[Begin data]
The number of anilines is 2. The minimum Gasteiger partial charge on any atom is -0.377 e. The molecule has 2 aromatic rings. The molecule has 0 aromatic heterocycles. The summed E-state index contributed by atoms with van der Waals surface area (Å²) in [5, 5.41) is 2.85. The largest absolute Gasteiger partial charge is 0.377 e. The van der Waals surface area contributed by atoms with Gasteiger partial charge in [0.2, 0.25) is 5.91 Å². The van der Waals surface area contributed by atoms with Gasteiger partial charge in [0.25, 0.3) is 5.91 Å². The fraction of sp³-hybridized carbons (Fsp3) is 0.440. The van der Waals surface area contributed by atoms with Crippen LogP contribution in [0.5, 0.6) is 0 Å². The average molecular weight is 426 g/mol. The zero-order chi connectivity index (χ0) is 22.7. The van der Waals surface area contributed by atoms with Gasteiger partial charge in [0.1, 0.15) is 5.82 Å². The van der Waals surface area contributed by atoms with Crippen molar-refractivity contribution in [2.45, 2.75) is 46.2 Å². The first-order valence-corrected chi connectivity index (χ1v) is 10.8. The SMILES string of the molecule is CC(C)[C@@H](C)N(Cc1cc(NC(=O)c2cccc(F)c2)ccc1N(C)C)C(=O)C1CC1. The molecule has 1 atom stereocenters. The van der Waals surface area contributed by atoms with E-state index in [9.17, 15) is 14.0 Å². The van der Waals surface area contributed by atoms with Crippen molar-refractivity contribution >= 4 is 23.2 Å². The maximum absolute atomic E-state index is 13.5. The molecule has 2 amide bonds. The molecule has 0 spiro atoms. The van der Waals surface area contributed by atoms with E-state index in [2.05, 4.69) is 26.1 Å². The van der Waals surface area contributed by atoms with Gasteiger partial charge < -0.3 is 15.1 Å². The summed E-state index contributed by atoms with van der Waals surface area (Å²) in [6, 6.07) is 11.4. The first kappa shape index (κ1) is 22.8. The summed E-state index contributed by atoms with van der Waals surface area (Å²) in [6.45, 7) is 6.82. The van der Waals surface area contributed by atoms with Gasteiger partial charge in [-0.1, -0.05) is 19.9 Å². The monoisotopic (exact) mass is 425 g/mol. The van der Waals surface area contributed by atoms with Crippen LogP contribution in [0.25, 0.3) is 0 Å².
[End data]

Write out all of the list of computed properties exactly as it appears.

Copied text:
The number of anilines is 2. The minimum Gasteiger partial charge on any atom is -0.377 e. The molecule has 2 aromatic rings. The molecule has 0 aromatic heterocycles. The summed E-state index contributed by atoms with van der Waals surface area (Å²) in [5, 5.41) is 2.85. The largest absolute Gasteiger partial charge is 0.377 e. The van der Waals surface area contributed by atoms with Gasteiger partial charge in [0.2, 0.25) is 5.91 Å². The van der Waals surface area contributed by atoms with Gasteiger partial charge in [0.25, 0.3) is 5.91 Å². The fraction of sp³-hybridized carbons (Fsp3) is 0.440. The van der Waals surface area contributed by atoms with Crippen LogP contribution in [0.5, 0.6) is 0 Å². The average molecular weight is 426 g/mol. The zero-order chi connectivity index (χ0) is 22.7. The van der Waals surface area contributed by atoms with Gasteiger partial charge in [0.1, 0.15) is 5.82 Å². The van der Waals surface area contributed by atoms with Crippen molar-refractivity contribution in [2.45, 2.75) is 46.2 Å². The first-order valence-corrected chi connectivity index (χ1v) is 10.8. The SMILES string of the molecule is CC(C)[C@@H](C)N(Cc1cc(NC(=O)c2cccc(F)c2)ccc1N(C)C)C(=O)C1CC1. The molecule has 1 atom stereocenters. The van der Waals surface area contributed by atoms with E-state index in [9.17, 15) is 14.0 Å². The van der Waals surface area contributed by atoms with Crippen molar-refractivity contribution >= 4 is 23.2 Å². The maximum absolute atomic E-state index is 13.5. The molecule has 2 amide bonds. The molecule has 0 spiro atoms. The van der Waals surface area contributed by atoms with E-state index in [2.05, 4.69) is 26.1 Å². The van der Waals surface area contributed by atoms with Gasteiger partial charge < -0.3 is 15.1 Å². The summed E-state index contributed by atoms with van der Waals surface area (Å²) in [6, 6.07) is 11.4. The first kappa shape index (κ1) is 22.8. The summed E-state index contributed by atoms with van der Waals surface area (Å²) in [6.45, 7) is 6.82. The van der Waals surface area contributed by atoms with Gasteiger partial charge in [-0.1, -0.05) is 19.9 Å². The monoisotopic (exact) mass is 425 g/mol. The van der Waals surface area contributed by atoms with Crippen LogP contribution in [0.25, 0.3) is 0 Å².